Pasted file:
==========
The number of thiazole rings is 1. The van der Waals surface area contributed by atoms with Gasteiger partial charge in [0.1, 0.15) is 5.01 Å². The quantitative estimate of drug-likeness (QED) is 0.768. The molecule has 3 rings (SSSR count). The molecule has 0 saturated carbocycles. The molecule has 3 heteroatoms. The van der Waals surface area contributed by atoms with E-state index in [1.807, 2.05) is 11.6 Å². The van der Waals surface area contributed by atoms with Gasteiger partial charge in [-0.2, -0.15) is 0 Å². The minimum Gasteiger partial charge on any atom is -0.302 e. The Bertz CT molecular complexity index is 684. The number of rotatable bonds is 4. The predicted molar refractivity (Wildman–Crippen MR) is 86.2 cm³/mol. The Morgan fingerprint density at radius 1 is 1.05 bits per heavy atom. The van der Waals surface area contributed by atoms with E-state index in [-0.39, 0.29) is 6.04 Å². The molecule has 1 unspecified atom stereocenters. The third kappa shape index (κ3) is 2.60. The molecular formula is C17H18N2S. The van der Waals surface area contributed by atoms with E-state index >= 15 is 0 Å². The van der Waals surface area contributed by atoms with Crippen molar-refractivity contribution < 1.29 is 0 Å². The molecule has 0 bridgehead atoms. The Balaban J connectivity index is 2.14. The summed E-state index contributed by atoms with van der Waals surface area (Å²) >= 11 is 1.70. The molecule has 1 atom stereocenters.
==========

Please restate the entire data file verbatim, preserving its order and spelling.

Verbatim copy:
The number of thiazole rings is 1. The van der Waals surface area contributed by atoms with Gasteiger partial charge in [0.1, 0.15) is 5.01 Å². The quantitative estimate of drug-likeness (QED) is 0.768. The molecule has 3 rings (SSSR count). The molecule has 0 saturated carbocycles. The molecule has 3 heteroatoms. The van der Waals surface area contributed by atoms with E-state index in [1.807, 2.05) is 11.6 Å². The van der Waals surface area contributed by atoms with Gasteiger partial charge in [-0.2, -0.15) is 0 Å². The minimum Gasteiger partial charge on any atom is -0.302 e. The Bertz CT molecular complexity index is 684. The number of rotatable bonds is 4. The predicted molar refractivity (Wildman–Crippen MR) is 86.2 cm³/mol. The Morgan fingerprint density at radius 1 is 1.05 bits per heavy atom. The van der Waals surface area contributed by atoms with E-state index in [-0.39, 0.29) is 6.04 Å². The molecule has 1 unspecified atom stereocenters. The third kappa shape index (κ3) is 2.60. The molecular formula is C17H18N2S. The van der Waals surface area contributed by atoms with E-state index >= 15 is 0 Å². The van der Waals surface area contributed by atoms with Crippen molar-refractivity contribution < 1.29 is 0 Å². The molecule has 0 bridgehead atoms. The Balaban J connectivity index is 2.14. The summed E-state index contributed by atoms with van der Waals surface area (Å²) >= 11 is 1.70. The molecule has 1 atom stereocenters.